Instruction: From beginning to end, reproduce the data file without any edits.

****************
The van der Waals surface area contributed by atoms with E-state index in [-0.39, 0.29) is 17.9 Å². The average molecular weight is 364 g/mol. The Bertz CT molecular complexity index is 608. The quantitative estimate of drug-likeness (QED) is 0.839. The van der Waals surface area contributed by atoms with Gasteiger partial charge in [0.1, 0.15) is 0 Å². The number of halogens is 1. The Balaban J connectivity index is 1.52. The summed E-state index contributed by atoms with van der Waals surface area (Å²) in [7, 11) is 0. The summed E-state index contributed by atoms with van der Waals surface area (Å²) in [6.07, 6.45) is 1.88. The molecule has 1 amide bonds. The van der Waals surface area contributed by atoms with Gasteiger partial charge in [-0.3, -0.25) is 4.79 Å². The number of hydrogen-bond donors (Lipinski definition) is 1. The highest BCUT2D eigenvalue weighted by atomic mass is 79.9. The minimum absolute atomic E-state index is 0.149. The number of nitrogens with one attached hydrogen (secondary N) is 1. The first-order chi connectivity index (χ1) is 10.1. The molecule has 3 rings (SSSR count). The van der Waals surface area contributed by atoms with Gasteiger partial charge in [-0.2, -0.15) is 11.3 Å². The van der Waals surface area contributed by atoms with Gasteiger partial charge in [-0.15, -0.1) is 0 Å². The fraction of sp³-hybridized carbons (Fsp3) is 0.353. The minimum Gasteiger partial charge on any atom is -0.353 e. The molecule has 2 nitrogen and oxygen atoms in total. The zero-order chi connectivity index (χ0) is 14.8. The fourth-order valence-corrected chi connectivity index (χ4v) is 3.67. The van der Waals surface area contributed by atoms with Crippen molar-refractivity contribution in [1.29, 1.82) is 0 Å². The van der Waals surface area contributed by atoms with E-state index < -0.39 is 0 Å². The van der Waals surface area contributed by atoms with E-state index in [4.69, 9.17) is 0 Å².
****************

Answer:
The van der Waals surface area contributed by atoms with E-state index in [-0.39, 0.29) is 17.9 Å². The average molecular weight is 364 g/mol. The Bertz CT molecular complexity index is 608. The quantitative estimate of drug-likeness (QED) is 0.839. The van der Waals surface area contributed by atoms with Gasteiger partial charge in [0.1, 0.15) is 0 Å². The number of halogens is 1. The Balaban J connectivity index is 1.52. The summed E-state index contributed by atoms with van der Waals surface area (Å²) in [7, 11) is 0. The summed E-state index contributed by atoms with van der Waals surface area (Å²) in [6.07, 6.45) is 1.88. The molecule has 1 amide bonds. The van der Waals surface area contributed by atoms with Gasteiger partial charge in [-0.3, -0.25) is 4.79 Å². The number of hydrogen-bond donors (Lipinski definition) is 1. The highest BCUT2D eigenvalue weighted by atomic mass is 79.9. The minimum absolute atomic E-state index is 0.149. The number of nitrogens with one attached hydrogen (secondary N) is 1. The first-order chi connectivity index (χ1) is 10.1. The molecule has 3 rings (SSSR count). The van der Waals surface area contributed by atoms with Gasteiger partial charge in [-0.2, -0.15) is 11.3 Å². The van der Waals surface area contributed by atoms with Gasteiger partial charge in [-0.15, -0.1) is 0 Å². The fraction of sp³-hybridized carbons (Fsp3) is 0.353. The minimum Gasteiger partial charge on any atom is -0.353 e. The molecule has 2 nitrogen and oxygen atoms in total. The zero-order chi connectivity index (χ0) is 14.8. The fourth-order valence-corrected chi connectivity index (χ4v) is 3.67. The van der Waals surface area contributed by atoms with Crippen molar-refractivity contribution in [1.29, 1.82) is 0 Å². The van der Waals surface area contributed by atoms with E-state index < -0.39 is 0 Å². The van der Waals surface area contributed by atoms with E-state index in [4.69, 9.17) is 0 Å².